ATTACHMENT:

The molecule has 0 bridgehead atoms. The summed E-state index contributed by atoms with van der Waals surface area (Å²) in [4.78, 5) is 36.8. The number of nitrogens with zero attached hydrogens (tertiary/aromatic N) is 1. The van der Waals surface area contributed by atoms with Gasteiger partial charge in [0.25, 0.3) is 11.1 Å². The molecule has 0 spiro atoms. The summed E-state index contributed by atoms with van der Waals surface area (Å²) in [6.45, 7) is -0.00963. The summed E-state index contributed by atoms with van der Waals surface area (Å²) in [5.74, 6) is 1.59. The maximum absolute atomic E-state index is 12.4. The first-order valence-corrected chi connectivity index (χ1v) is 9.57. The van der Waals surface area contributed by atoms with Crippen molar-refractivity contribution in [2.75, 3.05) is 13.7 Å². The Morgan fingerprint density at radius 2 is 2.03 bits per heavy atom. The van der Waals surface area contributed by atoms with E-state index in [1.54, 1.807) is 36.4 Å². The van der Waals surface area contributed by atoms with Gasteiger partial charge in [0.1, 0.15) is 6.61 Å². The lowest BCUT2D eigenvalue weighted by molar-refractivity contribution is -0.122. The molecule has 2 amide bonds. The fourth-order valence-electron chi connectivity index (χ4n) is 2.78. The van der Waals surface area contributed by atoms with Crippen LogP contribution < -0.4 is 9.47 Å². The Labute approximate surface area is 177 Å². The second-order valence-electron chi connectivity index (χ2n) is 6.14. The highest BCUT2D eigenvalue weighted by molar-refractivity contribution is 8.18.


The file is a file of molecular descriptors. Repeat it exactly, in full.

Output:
The molecule has 0 bridgehead atoms. The summed E-state index contributed by atoms with van der Waals surface area (Å²) in [4.78, 5) is 36.8. The number of nitrogens with zero attached hydrogens (tertiary/aromatic N) is 1. The van der Waals surface area contributed by atoms with Gasteiger partial charge in [0.25, 0.3) is 11.1 Å². The molecule has 0 spiro atoms. The summed E-state index contributed by atoms with van der Waals surface area (Å²) in [6.45, 7) is -0.00963. The summed E-state index contributed by atoms with van der Waals surface area (Å²) in [5.74, 6) is 1.59. The maximum absolute atomic E-state index is 12.4. The first-order valence-corrected chi connectivity index (χ1v) is 9.57. The van der Waals surface area contributed by atoms with Crippen molar-refractivity contribution in [2.75, 3.05) is 13.7 Å². The Morgan fingerprint density at radius 2 is 2.03 bits per heavy atom. The van der Waals surface area contributed by atoms with E-state index in [1.54, 1.807) is 36.4 Å². The van der Waals surface area contributed by atoms with Gasteiger partial charge in [0.1, 0.15) is 6.61 Å². The lowest BCUT2D eigenvalue weighted by molar-refractivity contribution is -0.122. The molecule has 2 amide bonds. The fourth-order valence-electron chi connectivity index (χ4n) is 2.78. The van der Waals surface area contributed by atoms with Crippen LogP contribution < -0.4 is 9.47 Å². The Labute approximate surface area is 177 Å². The second-order valence-electron chi connectivity index (χ2n) is 6.14. The highest BCUT2D eigenvalue weighted by molar-refractivity contribution is 8.18.